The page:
Quinn Tule
If you have some sort of categorical imperative concerning the morality of bestiality then just skip this book. This book isn't about just bestiality it's more about the arbitrary delineations of morality and what qualifies as human or subhuman behavior. This play is a sort of short Lolita in the barnyard, I can empathize with most of the characters in the play though Ross is pretty much despicable. The wordplay and offbeat structure of the dialog is something that I haven't found in many plays. ...more
Welcome to the quagmire of human sexuality. "The Goat, or Who is Sylvia?" (a 2002 Tony Award winner for Best Play) places the audience in the jury box. The accused are Martin, his wife Stevie and their gay teen-aged son Billy. Albee challenges us to question the nature and meaning of love. Can love and shame coexist? Who defines normal? Who, or what, has been betrayed? Who decides which behaviors are acceptable? After the evidence has been presented and issues debated we realize that this play i ...more
Davin Allan
Review on

Edward Albee’s The Goat; or, Who is Sylvia? has been written with explicit literary and dramatic intention, seen through the published subtitle. The aim of Albee’s play is to define modern tragedy as a contemporary adaptation of the genre from the fifth-century. Albee’s revival of theatric principles from the dramatic theory in Aristotle’s Poetics, as well as the characteristic and plot parallels between The Goat and Sophocles’ Oedipus th
I've read several Albee plays thus far, and I think this one is far and away the best of those plays. Although Who's Afraid of Virginia Woolf? is Albee's most famous play, I prefer this play. What I liked most about this play is the set of absurdist overtones. I mean, the entire premise is a bit absurd--a man and a goat fall in love at first sight--but then there are the issues of incomplete and missed communication, the different levels of ethical discourse, and so on. For instance, Martin spen ...more
Jan 18, 2015 Julia rated it 3 of 5 stars
Shelves: plays
last night was the second night that has ended with me drunkenly reading a play given to me by my friend. ANYWAY. due to these circumstances i have far less to say in the realm of thoughtfulness, cogency, etc. (this time around i was drunker & read the whole thing in a state of semi-distraction, i don't know.) it was good, stevie was a great character, Metaphors Are An Amazing Thing, et cetera. cf. this play with the new york magazine article from november "what it's like to date a horse." d ...more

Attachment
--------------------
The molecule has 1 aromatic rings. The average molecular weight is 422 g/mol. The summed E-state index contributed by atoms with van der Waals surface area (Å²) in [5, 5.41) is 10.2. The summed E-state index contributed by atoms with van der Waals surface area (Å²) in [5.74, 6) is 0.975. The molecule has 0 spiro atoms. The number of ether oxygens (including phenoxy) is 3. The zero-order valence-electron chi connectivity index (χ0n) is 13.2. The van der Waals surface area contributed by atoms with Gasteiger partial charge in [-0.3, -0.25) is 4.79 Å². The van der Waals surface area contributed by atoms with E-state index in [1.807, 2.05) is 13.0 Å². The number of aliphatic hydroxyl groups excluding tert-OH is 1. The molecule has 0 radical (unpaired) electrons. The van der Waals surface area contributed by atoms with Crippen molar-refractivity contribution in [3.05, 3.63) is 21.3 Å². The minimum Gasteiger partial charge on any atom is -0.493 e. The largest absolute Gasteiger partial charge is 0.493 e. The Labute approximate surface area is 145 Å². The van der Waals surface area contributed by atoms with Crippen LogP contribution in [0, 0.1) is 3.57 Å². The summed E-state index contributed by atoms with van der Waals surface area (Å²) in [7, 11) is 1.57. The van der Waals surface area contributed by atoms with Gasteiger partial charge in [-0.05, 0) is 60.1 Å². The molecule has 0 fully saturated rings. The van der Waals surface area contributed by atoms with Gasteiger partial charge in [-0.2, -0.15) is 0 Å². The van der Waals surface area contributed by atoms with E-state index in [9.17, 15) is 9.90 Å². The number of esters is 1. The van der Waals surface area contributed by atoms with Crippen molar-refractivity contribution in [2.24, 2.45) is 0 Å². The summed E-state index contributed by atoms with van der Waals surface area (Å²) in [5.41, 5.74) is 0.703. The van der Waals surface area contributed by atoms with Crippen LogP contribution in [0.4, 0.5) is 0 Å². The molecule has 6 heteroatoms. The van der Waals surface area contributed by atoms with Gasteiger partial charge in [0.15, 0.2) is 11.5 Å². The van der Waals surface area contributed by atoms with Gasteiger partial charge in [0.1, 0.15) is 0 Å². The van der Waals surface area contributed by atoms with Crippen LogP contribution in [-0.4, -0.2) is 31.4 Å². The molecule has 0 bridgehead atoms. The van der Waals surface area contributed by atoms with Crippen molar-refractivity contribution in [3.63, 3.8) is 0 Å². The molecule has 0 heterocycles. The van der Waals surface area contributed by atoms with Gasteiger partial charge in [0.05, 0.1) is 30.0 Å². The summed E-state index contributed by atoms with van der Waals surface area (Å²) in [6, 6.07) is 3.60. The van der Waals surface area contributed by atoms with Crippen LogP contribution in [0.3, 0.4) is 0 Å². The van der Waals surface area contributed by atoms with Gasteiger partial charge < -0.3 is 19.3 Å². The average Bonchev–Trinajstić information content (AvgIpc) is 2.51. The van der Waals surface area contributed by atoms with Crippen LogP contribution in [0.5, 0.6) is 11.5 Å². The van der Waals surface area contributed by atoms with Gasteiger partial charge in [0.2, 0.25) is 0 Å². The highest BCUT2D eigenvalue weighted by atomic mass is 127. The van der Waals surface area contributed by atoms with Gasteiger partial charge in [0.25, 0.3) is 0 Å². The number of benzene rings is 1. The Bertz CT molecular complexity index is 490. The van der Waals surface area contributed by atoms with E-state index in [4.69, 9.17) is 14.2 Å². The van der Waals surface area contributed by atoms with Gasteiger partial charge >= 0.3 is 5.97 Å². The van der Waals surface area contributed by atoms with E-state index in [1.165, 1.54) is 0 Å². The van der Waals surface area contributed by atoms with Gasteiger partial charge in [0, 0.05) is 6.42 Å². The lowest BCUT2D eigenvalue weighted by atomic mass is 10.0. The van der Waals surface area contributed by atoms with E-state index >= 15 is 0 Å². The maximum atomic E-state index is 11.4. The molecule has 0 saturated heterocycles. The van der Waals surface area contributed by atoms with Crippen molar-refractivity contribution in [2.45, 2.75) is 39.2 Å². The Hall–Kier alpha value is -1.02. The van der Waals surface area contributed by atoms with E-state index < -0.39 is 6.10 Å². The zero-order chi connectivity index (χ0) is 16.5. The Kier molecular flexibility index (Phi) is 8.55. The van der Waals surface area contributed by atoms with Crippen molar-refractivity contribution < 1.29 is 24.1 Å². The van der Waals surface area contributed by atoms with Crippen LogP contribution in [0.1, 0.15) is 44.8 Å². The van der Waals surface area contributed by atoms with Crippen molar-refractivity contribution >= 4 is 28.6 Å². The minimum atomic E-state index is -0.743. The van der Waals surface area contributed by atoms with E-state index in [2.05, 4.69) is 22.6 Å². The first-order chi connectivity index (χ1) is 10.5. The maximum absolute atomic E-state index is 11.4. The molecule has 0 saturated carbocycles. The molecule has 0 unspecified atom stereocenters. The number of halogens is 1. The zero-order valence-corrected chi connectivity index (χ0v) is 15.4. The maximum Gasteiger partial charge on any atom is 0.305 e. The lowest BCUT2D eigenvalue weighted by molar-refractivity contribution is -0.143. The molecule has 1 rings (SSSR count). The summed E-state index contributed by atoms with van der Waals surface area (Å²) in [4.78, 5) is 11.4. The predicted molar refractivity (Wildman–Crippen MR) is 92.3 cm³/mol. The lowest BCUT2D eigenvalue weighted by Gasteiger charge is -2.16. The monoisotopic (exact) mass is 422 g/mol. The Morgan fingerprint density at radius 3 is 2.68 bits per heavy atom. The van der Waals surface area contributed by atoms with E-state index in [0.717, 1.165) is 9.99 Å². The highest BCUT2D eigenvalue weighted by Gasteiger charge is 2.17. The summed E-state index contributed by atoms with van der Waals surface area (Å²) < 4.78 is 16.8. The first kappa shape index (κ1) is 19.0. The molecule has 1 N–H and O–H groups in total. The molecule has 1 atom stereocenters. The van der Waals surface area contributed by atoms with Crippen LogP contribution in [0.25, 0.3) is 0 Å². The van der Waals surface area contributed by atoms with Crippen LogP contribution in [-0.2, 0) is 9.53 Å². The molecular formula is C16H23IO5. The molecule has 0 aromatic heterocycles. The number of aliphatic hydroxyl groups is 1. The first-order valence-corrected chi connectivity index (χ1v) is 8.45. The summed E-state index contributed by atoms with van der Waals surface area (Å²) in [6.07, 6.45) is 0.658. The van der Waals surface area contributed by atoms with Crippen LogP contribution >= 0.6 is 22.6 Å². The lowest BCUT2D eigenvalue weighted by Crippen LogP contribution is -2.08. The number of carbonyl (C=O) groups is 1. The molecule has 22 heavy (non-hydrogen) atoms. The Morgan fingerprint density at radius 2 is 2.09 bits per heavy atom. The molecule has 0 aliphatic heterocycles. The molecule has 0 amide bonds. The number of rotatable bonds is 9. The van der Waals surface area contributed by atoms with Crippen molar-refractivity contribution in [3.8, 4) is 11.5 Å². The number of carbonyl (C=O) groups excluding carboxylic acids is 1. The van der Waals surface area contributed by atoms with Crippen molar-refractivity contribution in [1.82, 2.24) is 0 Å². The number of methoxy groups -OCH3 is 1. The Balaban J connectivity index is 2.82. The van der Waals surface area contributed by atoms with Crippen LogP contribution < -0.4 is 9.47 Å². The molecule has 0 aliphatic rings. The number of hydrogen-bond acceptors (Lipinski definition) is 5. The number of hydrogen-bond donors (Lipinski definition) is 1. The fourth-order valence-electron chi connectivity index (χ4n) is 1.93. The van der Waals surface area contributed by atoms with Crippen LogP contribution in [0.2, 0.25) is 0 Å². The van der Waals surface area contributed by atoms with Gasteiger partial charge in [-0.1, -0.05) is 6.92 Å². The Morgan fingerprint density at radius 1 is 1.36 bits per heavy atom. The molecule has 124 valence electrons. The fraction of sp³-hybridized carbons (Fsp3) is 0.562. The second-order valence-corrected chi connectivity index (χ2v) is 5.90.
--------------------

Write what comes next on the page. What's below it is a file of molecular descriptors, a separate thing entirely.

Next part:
"We're both too bright for most of the shit. We see the deep and awful humour of things go over the heads of most people; we see what's hideously wrong in what most people accept as normal; we have both the joys and the sorrows of all that. We have a straight line through life, right all the way to dying, but that's OK because it's a good line ... so long as we don't screw up."

... "And you've screwed up!" (88)
This was a cool play. I felt a little bit like the unusual sexual components of it were gimmicks. I appreciated its absurdity at first--and tried to look at the piece symbolically maybe in terms of how we as a society view sexual deviance. Or maybe what defines sexual deviance anymore. And why anything should be viewed as being deviant.

However, the message was a little bit muddled. Was this a piece about a broken family? Was it a piece about sexuality? Was it a piece about the two-faced-ness of
Only Albee could pull this off. Shocking and thought provoking, I have some issues with it, but then again, I thought about it for days after reading it and how much modern drama does that now a days?
The play concerns the main character, Martin, a successful architect, fucking a goat. The goat is not only a metaphor of a tragedy, but it also serves as a vehicle for Martin to destroy his marriage to Stevie, his relationship with his gay son, Billy and his best friend, Ross, over an infidelity that defies all conventional beliefs. The play challenges the reader/audience to face their mortality in the face of taboos. Edward Albee magnifies a sexual disgust by creating an unpredictable situation ...more
J.M. Slowik
"Billy: You seem to know a lot about all that.

Martin: (Not defensive) I read."


This manages to be consistently tense, funny and tragic. Some may call it dark and repulsive too but I think it's perfect theatre of the absurd. A successful married man falls in love with a goat. It reads like a joke, and in the play the premise is mined for a lot of outrageous humor, but then it transforms into a mechanism for examining cultural beliefs other uncomfortable territory. This is brave, purposefully u
Aug 01, 2009 Wayne rated it 5 of 5 stars
Recommends it for: a must for everyone
Recommended to Wayne by: a dear friend
When it was revealed to the audience that the object of the main character's affections and cause of his marital infidelity is ...a goat,
there were gales of laughter. Later I wondered how the actor felt for his character when this brutal, smug but readily understandable response was nightly unleashed. I'm sure our wonderful actor William Zappa, saw it as a challenge to have us all weeping by the finale.